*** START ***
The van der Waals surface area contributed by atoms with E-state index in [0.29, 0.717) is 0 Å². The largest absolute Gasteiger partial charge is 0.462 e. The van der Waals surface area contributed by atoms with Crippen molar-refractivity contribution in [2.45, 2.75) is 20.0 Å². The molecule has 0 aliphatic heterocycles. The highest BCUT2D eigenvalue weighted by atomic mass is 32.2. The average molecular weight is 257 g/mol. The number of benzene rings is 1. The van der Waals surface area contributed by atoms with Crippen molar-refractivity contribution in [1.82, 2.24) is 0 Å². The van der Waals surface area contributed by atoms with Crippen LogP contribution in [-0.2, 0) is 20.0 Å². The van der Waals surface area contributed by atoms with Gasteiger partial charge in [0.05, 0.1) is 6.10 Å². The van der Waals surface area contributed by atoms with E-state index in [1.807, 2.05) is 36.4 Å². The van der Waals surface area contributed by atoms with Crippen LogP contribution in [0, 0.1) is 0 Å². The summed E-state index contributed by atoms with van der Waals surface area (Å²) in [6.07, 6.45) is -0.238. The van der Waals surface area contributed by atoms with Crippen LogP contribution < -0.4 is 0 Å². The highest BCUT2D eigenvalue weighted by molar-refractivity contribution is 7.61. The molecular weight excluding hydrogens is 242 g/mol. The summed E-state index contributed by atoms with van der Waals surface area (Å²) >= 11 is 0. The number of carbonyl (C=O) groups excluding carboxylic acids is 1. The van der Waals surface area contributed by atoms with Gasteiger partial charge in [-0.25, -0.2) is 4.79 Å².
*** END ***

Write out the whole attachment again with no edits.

The van der Waals surface area contributed by atoms with E-state index in [0.29, 0.717) is 0 Å². The largest absolute Gasteiger partial charge is 0.462 e. The van der Waals surface area contributed by atoms with Crippen molar-refractivity contribution in [2.45, 2.75) is 20.0 Å². The molecule has 0 aliphatic heterocycles. The highest BCUT2D eigenvalue weighted by atomic mass is 32.2. The average molecular weight is 257 g/mol. The number of benzene rings is 1. The van der Waals surface area contributed by atoms with Crippen molar-refractivity contribution in [1.82, 2.24) is 0 Å². The van der Waals surface area contributed by atoms with Crippen LogP contribution in [-0.2, 0) is 20.0 Å². The van der Waals surface area contributed by atoms with Gasteiger partial charge in [0.05, 0.1) is 6.10 Å². The van der Waals surface area contributed by atoms with E-state index in [1.807, 2.05) is 36.4 Å². The van der Waals surface area contributed by atoms with Crippen LogP contribution in [0, 0.1) is 0 Å². The summed E-state index contributed by atoms with van der Waals surface area (Å²) in [6.07, 6.45) is -0.238. The van der Waals surface area contributed by atoms with Crippen LogP contribution < -0.4 is 0 Å². The highest BCUT2D eigenvalue weighted by molar-refractivity contribution is 7.61. The molecular weight excluding hydrogens is 242 g/mol. The summed E-state index contributed by atoms with van der Waals surface area (Å²) >= 11 is 0. The number of carbonyl (C=O) groups excluding carboxylic acids is 1. The van der Waals surface area contributed by atoms with Gasteiger partial charge in [-0.25, -0.2) is 4.79 Å².